For anyone who has wanted gorgeous, vibrantly colored hair without a permanent commitment...oVertone is where it's at. We got to chat with the Director of Marketing for oVertone, Chanelle Leslie, about her background, marketing strategies, branding, and more. She emphasized that they wouldn't be where they are today without the help of Instagram - they now have a huge following of over 140k! Read on to find out her top tips for marketing a brand, the importance of Instagram for a business, and more.
Hi Chanelle! Tell us about yourself, your background, and how you came to be the Director of Marketing at oVertone.
I came to marketing in a bit of an unconventional way — it seems as if most of the time, people get to marketing via a social media or PR internship, but I studied law and journalism and didn't do any internships. I did newspaper journalism and photography for a few years in Adelaide, South Australia, all the while creating my own content on the side by freelancing in the fashion industry. After about three years, I moved to Denver, Colorado, and all the blogging and freelancing paid off: it allowed me to slip smoothly into B2B content creation. It wasn't what I wanted to be doing, but it enabled me to learn and dip my toes in full-time digital marketing and analytics. After a year, I moved to a women's interest e-commerce and content company called f+w media, where I focused on digital audience development. I discovered a love for analytics, and the eCommerce experience I gained there equipped me to move on to oVertone at the beginning of 2017.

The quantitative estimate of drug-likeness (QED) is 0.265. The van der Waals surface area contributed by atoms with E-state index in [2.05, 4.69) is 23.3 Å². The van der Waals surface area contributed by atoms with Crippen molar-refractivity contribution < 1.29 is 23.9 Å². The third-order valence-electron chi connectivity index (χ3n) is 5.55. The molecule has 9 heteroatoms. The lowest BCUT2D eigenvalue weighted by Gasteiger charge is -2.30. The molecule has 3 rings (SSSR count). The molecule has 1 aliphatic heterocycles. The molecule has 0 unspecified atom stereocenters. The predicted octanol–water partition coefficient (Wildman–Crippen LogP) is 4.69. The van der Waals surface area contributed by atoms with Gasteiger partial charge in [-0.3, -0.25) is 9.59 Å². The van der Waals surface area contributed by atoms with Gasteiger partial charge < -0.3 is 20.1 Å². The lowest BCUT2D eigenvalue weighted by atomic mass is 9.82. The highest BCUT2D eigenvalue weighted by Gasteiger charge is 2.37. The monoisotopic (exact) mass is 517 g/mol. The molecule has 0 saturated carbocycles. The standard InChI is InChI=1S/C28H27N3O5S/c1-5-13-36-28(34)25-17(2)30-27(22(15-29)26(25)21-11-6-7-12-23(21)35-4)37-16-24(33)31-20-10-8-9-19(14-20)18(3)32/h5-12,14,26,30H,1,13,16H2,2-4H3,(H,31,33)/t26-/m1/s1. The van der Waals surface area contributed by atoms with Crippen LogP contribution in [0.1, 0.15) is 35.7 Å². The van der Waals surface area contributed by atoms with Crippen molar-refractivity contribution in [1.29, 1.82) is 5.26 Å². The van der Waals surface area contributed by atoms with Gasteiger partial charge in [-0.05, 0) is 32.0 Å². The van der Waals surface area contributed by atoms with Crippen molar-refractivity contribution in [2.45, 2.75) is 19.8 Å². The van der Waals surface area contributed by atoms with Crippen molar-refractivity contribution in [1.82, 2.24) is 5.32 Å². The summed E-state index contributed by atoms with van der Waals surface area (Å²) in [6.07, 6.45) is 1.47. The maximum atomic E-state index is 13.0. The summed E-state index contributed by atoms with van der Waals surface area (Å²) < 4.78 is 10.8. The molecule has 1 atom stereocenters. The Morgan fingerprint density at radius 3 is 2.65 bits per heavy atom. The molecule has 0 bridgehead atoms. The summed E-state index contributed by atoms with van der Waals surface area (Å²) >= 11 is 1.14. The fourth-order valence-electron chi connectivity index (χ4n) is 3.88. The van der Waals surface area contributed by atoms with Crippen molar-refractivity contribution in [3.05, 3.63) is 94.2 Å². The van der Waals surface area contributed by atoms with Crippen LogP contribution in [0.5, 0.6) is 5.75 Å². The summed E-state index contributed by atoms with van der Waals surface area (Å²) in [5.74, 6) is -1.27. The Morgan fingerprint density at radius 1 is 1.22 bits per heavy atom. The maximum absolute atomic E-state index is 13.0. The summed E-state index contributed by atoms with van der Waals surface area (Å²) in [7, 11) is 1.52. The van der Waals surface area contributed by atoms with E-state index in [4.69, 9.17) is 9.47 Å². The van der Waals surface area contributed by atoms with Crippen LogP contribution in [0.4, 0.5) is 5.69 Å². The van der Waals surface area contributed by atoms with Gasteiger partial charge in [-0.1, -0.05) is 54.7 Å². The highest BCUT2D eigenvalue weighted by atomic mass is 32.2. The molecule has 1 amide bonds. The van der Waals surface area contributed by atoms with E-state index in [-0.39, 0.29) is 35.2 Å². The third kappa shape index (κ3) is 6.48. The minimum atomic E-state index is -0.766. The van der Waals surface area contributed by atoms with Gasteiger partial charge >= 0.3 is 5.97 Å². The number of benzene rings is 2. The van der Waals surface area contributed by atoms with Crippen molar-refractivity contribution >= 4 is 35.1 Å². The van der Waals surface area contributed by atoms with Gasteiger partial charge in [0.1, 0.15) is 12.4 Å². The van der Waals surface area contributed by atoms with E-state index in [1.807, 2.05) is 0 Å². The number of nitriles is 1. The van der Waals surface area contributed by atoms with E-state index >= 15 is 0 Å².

Please share oVertone's story and describe your product to our readers. What makes it unique and stand out from the rest?
Anybody who has ever dyed their hair a vivid color knows that shit fades SO fast. I first dyed my hair teal as a teenager and within a couple of washes it had turned to a horrible muddy green...oVertone exists to fix that problem. Like many people with vivid hair, our co-founder Maegan Scarlett tried to prevent the fading by making her own dye-conditioner cocktail to keep her hair bright — but it was making her hair feel like straw and her hair was breaking. Unlike most people, she has a chemistry background, so she was able to pretty quickly figure out the problem was that adding dye to conditioner prevents both the dye and the conditioner from working properly because of the pH balance and the way that emollients in conditioner function. Together with our other co-founder Liora Dudar, she created a color conditioner that fixed her problem by depositing color evenly and conditioning deeply — and it's able to stop any vivid color from fading as long as they keep using the conditioner. (Seriously wish this existed when I first had vivid hair!)
You have a huge social media following, especially on Instagram. How have you utilized Instagram to grow your brand and community? Why and how is Instagram important for your business?